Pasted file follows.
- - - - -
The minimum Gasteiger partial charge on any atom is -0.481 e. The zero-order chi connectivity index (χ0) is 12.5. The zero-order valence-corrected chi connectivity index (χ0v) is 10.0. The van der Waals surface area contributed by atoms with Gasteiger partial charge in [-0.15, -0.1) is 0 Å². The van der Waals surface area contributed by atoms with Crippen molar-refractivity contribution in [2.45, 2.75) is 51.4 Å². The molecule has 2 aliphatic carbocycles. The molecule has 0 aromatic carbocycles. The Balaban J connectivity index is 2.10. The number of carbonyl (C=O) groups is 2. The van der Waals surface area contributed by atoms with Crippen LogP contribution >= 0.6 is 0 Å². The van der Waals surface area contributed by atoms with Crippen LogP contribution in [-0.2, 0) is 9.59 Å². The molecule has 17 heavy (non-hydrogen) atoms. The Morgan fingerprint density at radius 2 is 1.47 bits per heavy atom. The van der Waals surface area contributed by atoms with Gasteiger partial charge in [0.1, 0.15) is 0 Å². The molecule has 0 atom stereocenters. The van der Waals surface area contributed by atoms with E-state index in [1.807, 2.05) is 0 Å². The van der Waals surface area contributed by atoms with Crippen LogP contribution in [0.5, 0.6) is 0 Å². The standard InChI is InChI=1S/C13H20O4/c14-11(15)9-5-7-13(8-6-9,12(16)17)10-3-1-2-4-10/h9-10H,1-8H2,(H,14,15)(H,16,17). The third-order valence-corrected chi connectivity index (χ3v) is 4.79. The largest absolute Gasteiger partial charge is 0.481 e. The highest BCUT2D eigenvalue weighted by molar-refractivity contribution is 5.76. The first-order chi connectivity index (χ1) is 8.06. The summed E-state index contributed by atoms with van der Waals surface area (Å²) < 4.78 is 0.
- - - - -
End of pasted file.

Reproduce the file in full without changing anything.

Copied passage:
The minimum Gasteiger partial charge on any atom is -0.481 e. The zero-order chi connectivity index (χ0) is 12.5. The zero-order valence-corrected chi connectivity index (χ0v) is 10.0. The van der Waals surface area contributed by atoms with Gasteiger partial charge in [-0.15, -0.1) is 0 Å². The van der Waals surface area contributed by atoms with Crippen molar-refractivity contribution in [2.45, 2.75) is 51.4 Å². The molecule has 2 aliphatic carbocycles. The molecule has 0 aromatic carbocycles. The Balaban J connectivity index is 2.10. The number of carbonyl (C=O) groups is 2. The van der Waals surface area contributed by atoms with Crippen LogP contribution >= 0.6 is 0 Å². The van der Waals surface area contributed by atoms with Crippen LogP contribution in [-0.2, 0) is 9.59 Å². The molecule has 17 heavy (non-hydrogen) atoms. The Morgan fingerprint density at radius 2 is 1.47 bits per heavy atom. The van der Waals surface area contributed by atoms with Gasteiger partial charge in [0.1, 0.15) is 0 Å². The molecule has 0 atom stereocenters. The van der Waals surface area contributed by atoms with E-state index in [1.807, 2.05) is 0 Å². The van der Waals surface area contributed by atoms with Crippen LogP contribution in [0.5, 0.6) is 0 Å². The standard InChI is InChI=1S/C13H20O4/c14-11(15)9-5-7-13(8-6-9,12(16)17)10-3-1-2-4-10/h9-10H,1-8H2,(H,14,15)(H,16,17). The third-order valence-corrected chi connectivity index (χ3v) is 4.79. The largest absolute Gasteiger partial charge is 0.481 e. The highest BCUT2D eigenvalue weighted by molar-refractivity contribution is 5.76. The first-order chi connectivity index (χ1) is 8.06. The summed E-state index contributed by atoms with van der Waals surface area (Å²) < 4.78 is 0.